Cameroon (Tier 2 Watch List)
The Government of Cameroon does not fully meet the minimum standards for the elimination of trafficking; however, it is making significant efforts to do so. The government demonstrated significant efforts during the reporting period by convicting two individuals for trafficking-related offenses, providing services to potential trafficking victims, sending a delegation to the Middle East to discuss Cameroonian migrant workers’ rights with two destination governments, and continuing broad social development efforts to assist vulnerable children, including potential trafficking victims. However, the government did not demonstrate increasing efforts compared to the previous reporting period. The government penalized trafficking victims for crimes committed as a result of being subjected to trafficking; did not convict any individuals under the trafficking statute; and did not convene the inter-ministerial committee, hindering government-wide action on trafficking. The government did not support anti-trafficking training for law enforcement officials or fund repatriation for Cameroonian trafficking victims stranded in the Middle East, and it continued to rely on NGOs to bring potential trafficking cases to its attention and provide nearly all victim services. Therefore, Cameroon remained on Tier 2 Watch List for the second consecutive year.
Recommendations for Cameroon
Increase efforts to investigate, prosecute, and convict traffickers for all forms of trafficking—including complicit officials and cases referred by NGOs—under the trafficking section of the penal code; provide repatriation assistance, including laissez-passer cards, to Cameroonian trafficking victims identified abroad, and expand trafficking-specific services for all victims; increase collaboration with NGOs on identifying and protecting victims and raising awareness of trafficking; provide funding and training on trafficking investigations to the inter-ministerial anti-trafficking committee and regional taskforces, and regularly convene the groups; enact legislation to address the lack of victim protection measures, to ensure force, fraud, or coercion are not required in cases of child sex trafficking, and to conform the definition of “trafficking in persons” in the English version of the penal code with the 2000 UN TIP Protocol; expand training for law enforcement, judiciary personnel, and social workers on the anti-trafficking section of the penal code and victim-centered investigations; develop and train law enforcement on procedures to identify trafficking victims among vulnerable populations, including among people in prostitution and street children; train government officials and sensitize NGOs on the standardized procedures for referring trafficking victims to services; provide pre-departure information to citizens on their rights as foreign workers and sources of assistance while abroad; investigate labor recruiters and agencies suspected of fraudulent recruitment—including unlicensed recruiters and intermediaries—and prosecute if complicit in trafficking; raise awareness among citizens of registered recruitment agencies; establish anti-trafficking taskforces in all regions; and investigate cases of hereditary slavery.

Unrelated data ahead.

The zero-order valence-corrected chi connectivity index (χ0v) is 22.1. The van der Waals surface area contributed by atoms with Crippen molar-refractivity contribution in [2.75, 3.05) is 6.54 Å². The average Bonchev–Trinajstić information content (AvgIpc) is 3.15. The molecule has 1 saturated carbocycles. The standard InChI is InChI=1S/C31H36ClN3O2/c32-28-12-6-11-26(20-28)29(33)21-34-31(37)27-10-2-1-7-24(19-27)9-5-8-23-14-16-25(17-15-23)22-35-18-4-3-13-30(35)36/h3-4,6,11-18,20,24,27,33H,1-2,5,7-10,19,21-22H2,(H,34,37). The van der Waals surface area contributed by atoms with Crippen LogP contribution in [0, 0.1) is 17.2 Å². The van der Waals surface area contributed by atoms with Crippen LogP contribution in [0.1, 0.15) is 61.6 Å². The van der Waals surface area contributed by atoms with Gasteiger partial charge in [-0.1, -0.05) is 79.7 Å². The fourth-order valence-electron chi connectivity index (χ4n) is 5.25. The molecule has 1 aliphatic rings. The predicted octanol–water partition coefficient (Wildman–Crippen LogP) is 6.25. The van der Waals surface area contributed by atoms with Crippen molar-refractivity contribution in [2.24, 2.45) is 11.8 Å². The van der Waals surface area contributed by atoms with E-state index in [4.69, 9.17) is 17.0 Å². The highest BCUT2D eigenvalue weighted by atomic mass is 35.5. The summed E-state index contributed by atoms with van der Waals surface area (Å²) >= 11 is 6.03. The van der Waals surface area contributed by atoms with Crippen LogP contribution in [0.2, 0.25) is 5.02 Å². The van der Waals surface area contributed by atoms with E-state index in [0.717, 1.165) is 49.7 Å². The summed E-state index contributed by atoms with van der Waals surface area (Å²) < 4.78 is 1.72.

The government maintained anti-trafficking law enforcement efforts. During the reporting period, the government incorporated its 2011 anti-trafficking law into the penal code as Section 342-1 “Trafficking and Slavery of Persons.” The government published the penal code in French and English, the two official languages of the government. The French version defines “trafficking in persons” (“la traite de personnes”) in line with the 2000 UN TIP Protocol, whereas the English version defines “trafficking in persons” to require movement. In addition, although the English version does not define “exploitation,” its definition of “slavery in persons” does not require movement and criminalizes most forms of human trafficking. Contrary to international law, both versions require the use of threat, fraud, deception, force, or other forms of coercion in sex trafficking crimes against children. Section 342-1 prescribes penalties of 10 to 20 years imprisonment and a fine of 50,000 to one million CFA francs (FCFA) ($80 $1,608) for “la traite de personnes”/“slavery in persons,” which are sufficiently stringent and commensurate with penalties prescribed for other serious crimes, such as rape. There are enhanced penalties if the trafficking victim is 15 years old or younger, if a weapon is used, or if the victim sustains serious injuries as a result of being subjected to trafficking. The penalties for debt bondage—criminalized in Section 3(1) of the 2011 anti-trafficking law but not explicitly criminalized in the penal code—range from five to 10 years imprisonment and a fine of 10,000 to 500,000 FCFA ($16-$804) and are also sufficiently stringent. Draft legislation to address victim and witness protection and definitional inconsistencies with international law, drafted in 2012 in collaboration with an NGO and national and international experts, remained pending for the fifth consecutive year.
The government did not collect comprehensive anti-trafficking data, resulting in unreliable and incomplete statistics on law enforcement and victim identification efforts. The government reported 13 potential trafficking investigations, 13 prosecutions, and two convictions, compared with 17 investigations, 20 prosecutions, and two convictions the previous reporting period. Several investigations involved child kidnapping for an unknown purpose, so it was unclear how many of the 13 cases were trafficking. Prosecutors initiated 11 adult and child labor trafficking prosecutions under the trafficking statute, and they were all ongoing at the end of the reporting period. Despite strong indicators of trafficking, judges convicted three defendants in two trafficking cases for non trafficking crimes. In one case, two defendants who collaborated with a Kuwaiti trafficker to send multiple Cameroonian women to Kuwait for domestic servitude were acquitted of trafficking charges but convicted on charges related to keeping victims by means of false pretenses, and one of the defendants was additionally charged with causing harm under false pretenses. The judge prescribed a sentence of one year in prison and ordered the defendants to pay court fees and damages to the victim, severely less than the minimum penalty of five years imprisonment prescribed for one of the crimes. In contrast with previous years, judges did not convict any individuals for trafficking charges. The government did not report any sex trafficking investigations.